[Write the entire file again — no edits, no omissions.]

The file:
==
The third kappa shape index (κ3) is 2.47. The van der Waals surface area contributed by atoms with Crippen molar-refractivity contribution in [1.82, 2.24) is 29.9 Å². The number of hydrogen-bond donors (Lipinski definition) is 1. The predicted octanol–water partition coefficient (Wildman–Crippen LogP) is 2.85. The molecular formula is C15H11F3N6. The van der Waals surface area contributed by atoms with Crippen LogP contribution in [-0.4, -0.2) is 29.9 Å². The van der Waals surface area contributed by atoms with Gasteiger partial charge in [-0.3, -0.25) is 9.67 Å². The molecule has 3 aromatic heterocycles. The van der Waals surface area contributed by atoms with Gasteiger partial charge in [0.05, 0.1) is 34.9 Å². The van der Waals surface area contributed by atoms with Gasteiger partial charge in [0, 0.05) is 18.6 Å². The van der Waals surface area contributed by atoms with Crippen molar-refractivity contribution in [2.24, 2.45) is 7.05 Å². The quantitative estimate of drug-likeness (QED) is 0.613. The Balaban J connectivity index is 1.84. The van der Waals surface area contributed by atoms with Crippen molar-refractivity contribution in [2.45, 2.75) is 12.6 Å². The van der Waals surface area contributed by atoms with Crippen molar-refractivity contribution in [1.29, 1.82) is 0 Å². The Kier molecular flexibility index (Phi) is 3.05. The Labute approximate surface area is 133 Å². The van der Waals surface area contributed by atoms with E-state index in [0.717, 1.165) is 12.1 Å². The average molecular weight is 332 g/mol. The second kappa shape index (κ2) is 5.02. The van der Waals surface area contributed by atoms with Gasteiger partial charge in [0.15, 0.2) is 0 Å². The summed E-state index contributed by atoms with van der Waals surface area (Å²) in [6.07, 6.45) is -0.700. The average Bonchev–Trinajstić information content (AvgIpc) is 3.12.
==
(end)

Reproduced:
The third kappa shape index (κ3) is 2.47. The van der Waals surface area contributed by atoms with Crippen molar-refractivity contribution in [1.82, 2.24) is 29.9 Å². The number of hydrogen-bond donors (Lipinski definition) is 1. The predicted octanol–water partition coefficient (Wildman–Crippen LogP) is 2.85. The molecular formula is C15H11F3N6. The van der Waals surface area contributed by atoms with Crippen LogP contribution in [-0.4, -0.2) is 29.9 Å². The van der Waals surface area contributed by atoms with Gasteiger partial charge in [-0.3, -0.25) is 9.67 Å². The molecule has 3 aromatic heterocycles. The van der Waals surface area contributed by atoms with Gasteiger partial charge in [0.05, 0.1) is 34.9 Å². The van der Waals surface area contributed by atoms with Gasteiger partial charge in [0, 0.05) is 18.6 Å². The van der Waals surface area contributed by atoms with Crippen molar-refractivity contribution in [2.24, 2.45) is 7.05 Å². The quantitative estimate of drug-likeness (QED) is 0.613. The Balaban J connectivity index is 1.84. The van der Waals surface area contributed by atoms with Crippen molar-refractivity contribution in [2.45, 2.75) is 12.6 Å². The van der Waals surface area contributed by atoms with Crippen molar-refractivity contribution in [1.29, 1.82) is 0 Å². The Kier molecular flexibility index (Phi) is 3.05. The Labute approximate surface area is 133 Å². The van der Waals surface area contributed by atoms with E-state index in [0.717, 1.165) is 12.1 Å². The average molecular weight is 332 g/mol. The second kappa shape index (κ2) is 5.02. The van der Waals surface area contributed by atoms with Gasteiger partial charge in [0.15, 0.2) is 0 Å². The summed E-state index contributed by atoms with van der Waals surface area (Å²) in [6.07, 6.45) is -0.700. The average Bonchev–Trinajstić information content (AvgIpc) is 3.12.